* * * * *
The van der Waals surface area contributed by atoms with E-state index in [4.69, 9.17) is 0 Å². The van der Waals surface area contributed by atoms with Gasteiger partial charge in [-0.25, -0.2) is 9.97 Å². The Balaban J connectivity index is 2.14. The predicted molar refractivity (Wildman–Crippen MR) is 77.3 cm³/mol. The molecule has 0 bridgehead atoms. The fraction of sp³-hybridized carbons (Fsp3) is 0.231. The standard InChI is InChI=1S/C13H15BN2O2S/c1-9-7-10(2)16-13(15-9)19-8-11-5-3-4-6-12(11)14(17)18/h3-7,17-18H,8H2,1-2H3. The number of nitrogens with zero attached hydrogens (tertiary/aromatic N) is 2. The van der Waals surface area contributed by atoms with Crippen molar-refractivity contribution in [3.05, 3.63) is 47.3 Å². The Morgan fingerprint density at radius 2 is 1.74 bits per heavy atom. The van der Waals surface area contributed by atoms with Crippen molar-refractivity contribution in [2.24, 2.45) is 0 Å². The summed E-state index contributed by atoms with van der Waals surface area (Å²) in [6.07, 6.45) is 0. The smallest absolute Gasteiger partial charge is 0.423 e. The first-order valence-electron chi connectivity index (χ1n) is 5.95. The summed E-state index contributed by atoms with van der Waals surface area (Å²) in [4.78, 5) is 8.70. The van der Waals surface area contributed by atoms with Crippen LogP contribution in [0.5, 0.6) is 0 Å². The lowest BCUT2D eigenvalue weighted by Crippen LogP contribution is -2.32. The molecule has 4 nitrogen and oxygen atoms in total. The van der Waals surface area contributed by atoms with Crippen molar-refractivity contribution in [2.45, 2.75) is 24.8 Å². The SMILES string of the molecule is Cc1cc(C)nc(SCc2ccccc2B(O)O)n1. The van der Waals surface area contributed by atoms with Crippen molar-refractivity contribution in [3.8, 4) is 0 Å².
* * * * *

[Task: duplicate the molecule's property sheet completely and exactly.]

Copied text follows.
The van der Waals surface area contributed by atoms with E-state index in [4.69, 9.17) is 0 Å². The van der Waals surface area contributed by atoms with Gasteiger partial charge in [-0.25, -0.2) is 9.97 Å². The Balaban J connectivity index is 2.14. The predicted molar refractivity (Wildman–Crippen MR) is 77.3 cm³/mol. The molecule has 0 bridgehead atoms. The fraction of sp³-hybridized carbons (Fsp3) is 0.231. The standard InChI is InChI=1S/C13H15BN2O2S/c1-9-7-10(2)16-13(15-9)19-8-11-5-3-4-6-12(11)14(17)18/h3-7,17-18H,8H2,1-2H3. The number of nitrogens with zero attached hydrogens (tertiary/aromatic N) is 2. The van der Waals surface area contributed by atoms with Crippen molar-refractivity contribution in [3.05, 3.63) is 47.3 Å². The Morgan fingerprint density at radius 2 is 1.74 bits per heavy atom. The van der Waals surface area contributed by atoms with Crippen molar-refractivity contribution in [2.24, 2.45) is 0 Å². The summed E-state index contributed by atoms with van der Waals surface area (Å²) in [6.07, 6.45) is 0. The smallest absolute Gasteiger partial charge is 0.423 e. The first-order valence-electron chi connectivity index (χ1n) is 5.95. The summed E-state index contributed by atoms with van der Waals surface area (Å²) in [4.78, 5) is 8.70. The van der Waals surface area contributed by atoms with Crippen LogP contribution in [0.5, 0.6) is 0 Å². The lowest BCUT2D eigenvalue weighted by Crippen LogP contribution is -2.32. The molecule has 4 nitrogen and oxygen atoms in total. The van der Waals surface area contributed by atoms with Crippen molar-refractivity contribution in [2.45, 2.75) is 24.8 Å². The SMILES string of the molecule is Cc1cc(C)nc(SCc2ccccc2B(O)O)n1. The van der Waals surface area contributed by atoms with Crippen molar-refractivity contribution in [3.8, 4) is 0 Å².